hindering the investigation to find the 7-year-old. >> why won't you say anything, it's important, the little boy has been missing a long time. >> reporter: they have pleaded with stepmom terri. some court watchers believe she'll soon be named a suspect. former prosecutor jim mcentire cautions against a rush to judgment. >> we can't assume terri horman is responsible for this. if you charge the wrong person, the right is going through. >> in other developments, kaine filed papers to find out where she got the alleged $350,000 to pay for her high-profile defense attorney. sheriff investigators have called a press conference for this afternoon. >> do you think there's an indictment imminent with the grand jury? >> there's no way to tell that. we have yet to hear answers as to whether kyron is alive or deceased. >> investigators have received over 300 leads but so far none
that led them to kyron. in leland, north carolina, a tiny miracle. a little boy survived an operation to remove a metal rod launched in his brain after a freak accident. cbs's whit johnson reports. >> reporter: a leisurely saturday nearly turned deadly when josiah jackson fell from a chair and landed on this rod. this, the unbelievable result, the metal rod launched three inches into his brain. his uncle was with him at the time. luckily he had training as an emt. >> i just knew to keep his head still. >> the rod came near severing blood flow between the brain and heart. >> this could not have been in a worse location. if there was any injury to that, that could have resulted in
instant death. that could have resulted in a massive stroke. that could have resulted in a terrible outcome. >> doctors told grandfather joseph jones that little josiah's chances were grim by the time he got to the care of newer surgeons at the the north carolina hospital. >> he didn't sugarcoat anything. he said, mr. jones, more than likely we pull the screw out of his head, he's going to bleed out and bleed to death. so when he said that, man, i just lost it. >> reporter: just a day after surgery, josiah was already recovering as if nothing had ever happened. >> i think we had a lot of help from above. fortunately everything went well. i think he is a miracle baby. >> it's like god gave him a second chance. >> josiah is set to return home later today. whit johnson, cbs news, washington. >> that is one lucky little boy. katie couric now has a preview of tonight's cbs evening news. >> good morning, it's not just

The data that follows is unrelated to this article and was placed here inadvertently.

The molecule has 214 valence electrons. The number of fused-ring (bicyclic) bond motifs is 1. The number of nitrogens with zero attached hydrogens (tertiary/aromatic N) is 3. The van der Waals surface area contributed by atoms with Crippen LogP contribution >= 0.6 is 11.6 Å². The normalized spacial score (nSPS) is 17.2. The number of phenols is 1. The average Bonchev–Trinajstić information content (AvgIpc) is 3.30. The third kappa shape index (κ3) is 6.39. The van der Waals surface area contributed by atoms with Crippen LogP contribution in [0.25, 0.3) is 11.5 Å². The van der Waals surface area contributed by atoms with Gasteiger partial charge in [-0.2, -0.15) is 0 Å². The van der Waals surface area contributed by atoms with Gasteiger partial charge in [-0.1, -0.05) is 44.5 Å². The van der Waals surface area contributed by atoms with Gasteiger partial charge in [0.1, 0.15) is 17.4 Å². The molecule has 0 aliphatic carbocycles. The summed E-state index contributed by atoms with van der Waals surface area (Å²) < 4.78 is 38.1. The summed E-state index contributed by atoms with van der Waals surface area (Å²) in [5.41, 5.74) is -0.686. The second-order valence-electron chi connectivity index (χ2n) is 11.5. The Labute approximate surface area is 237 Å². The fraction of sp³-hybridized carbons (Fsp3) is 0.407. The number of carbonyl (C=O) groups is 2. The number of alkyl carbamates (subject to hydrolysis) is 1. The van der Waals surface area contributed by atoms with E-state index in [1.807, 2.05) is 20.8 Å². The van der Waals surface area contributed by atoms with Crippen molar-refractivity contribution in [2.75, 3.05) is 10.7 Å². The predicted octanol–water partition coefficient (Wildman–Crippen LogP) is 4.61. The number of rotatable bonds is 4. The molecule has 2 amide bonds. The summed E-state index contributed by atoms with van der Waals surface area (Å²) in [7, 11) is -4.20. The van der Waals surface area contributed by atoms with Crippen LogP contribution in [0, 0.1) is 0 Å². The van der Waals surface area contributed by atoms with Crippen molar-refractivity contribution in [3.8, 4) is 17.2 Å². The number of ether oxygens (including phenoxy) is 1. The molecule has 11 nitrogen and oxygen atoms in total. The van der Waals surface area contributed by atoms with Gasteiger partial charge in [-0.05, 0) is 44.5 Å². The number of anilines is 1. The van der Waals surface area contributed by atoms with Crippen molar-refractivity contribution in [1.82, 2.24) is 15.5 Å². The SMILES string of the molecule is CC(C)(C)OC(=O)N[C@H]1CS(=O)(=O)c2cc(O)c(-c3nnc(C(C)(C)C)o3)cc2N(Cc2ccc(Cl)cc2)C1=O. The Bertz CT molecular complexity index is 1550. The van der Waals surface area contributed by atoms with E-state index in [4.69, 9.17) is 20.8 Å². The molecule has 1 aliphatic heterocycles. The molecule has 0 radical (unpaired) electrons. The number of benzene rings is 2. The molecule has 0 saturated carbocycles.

this weather report sponsored by mott's, purely delicious flavor and great nutrition. >> he's bitten by the bug, harry. this kid loves being on television. hopefully he'll do something with his life instead. >> thanks, dave. up next, you're shopping with reusable grocery bags because they are green, but are they clean? the results of a surprising new study. [ kids ] whoa! [ marcia ] new motts medleys. looks and tastes just like the motts juice kids already love. but has two total fruit and veggie servings in every glass. new motts medleys. invisible vegetables, magical taste. discover customers are getting 5% cashback bonus at the pump... and at many of the places their summer plans take them. it pays to get more. it pays to discover. the book of truth.
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in this morning's "health watch," those reusable grocery in this morning's healthwatch, reusable grocery bags. they are green. are they clean, though? recent studies found they may contain bacteria, but it was sponsored by a trade group that represents the makers of plastic bags. dr. ashton here with objective advice. good morning. >> good morning, harry.
>> what did the study found. >> the american chemistry council is the group you're referring to. they did sponsor a study. they only looked at 84 bags. we're talking about reusable ecofriendly ones. no shock, they found bacteria. 51% had coliform, 32% of e. coli. did not find salmonella or listeria. bacteria are ubiquitous, everywhere. we don't expect them to be sterile unless you have a weakened immune system they are not going to make you sick. >> you say it isn't such a big thing to worry about but you want to make sure your family stays safe. what kind of caution should you take. >> you don't want to lick the inside of the bag. even if you do, you can probably rest assured it won't make you sick. one easy thing you can do is
clean the bag. whether you clean it by hand, put it in the washing machine, use an ecofriendly cleaner. when you're shopping you want to get the cold food last, because bacteria loves warm environment. check the packaging. >> that's what julie said, leaky meat. >> right. you want to separate it in your cart. you want to put the produce and stuff you're going to be eating, fresh stuff separate from all of the stuff that can leak like meat. >> especially if you're out there and you have imitation crab meat salad. that could -- >> we always say we can't live our life in a plastic bubble. all kidding aside, in the summer cases of food-borne illness do spike. 76 million cases of food-borne illness every year, occasionally it can make people very sick, especially old and young. >> all right. so the danger zone, especially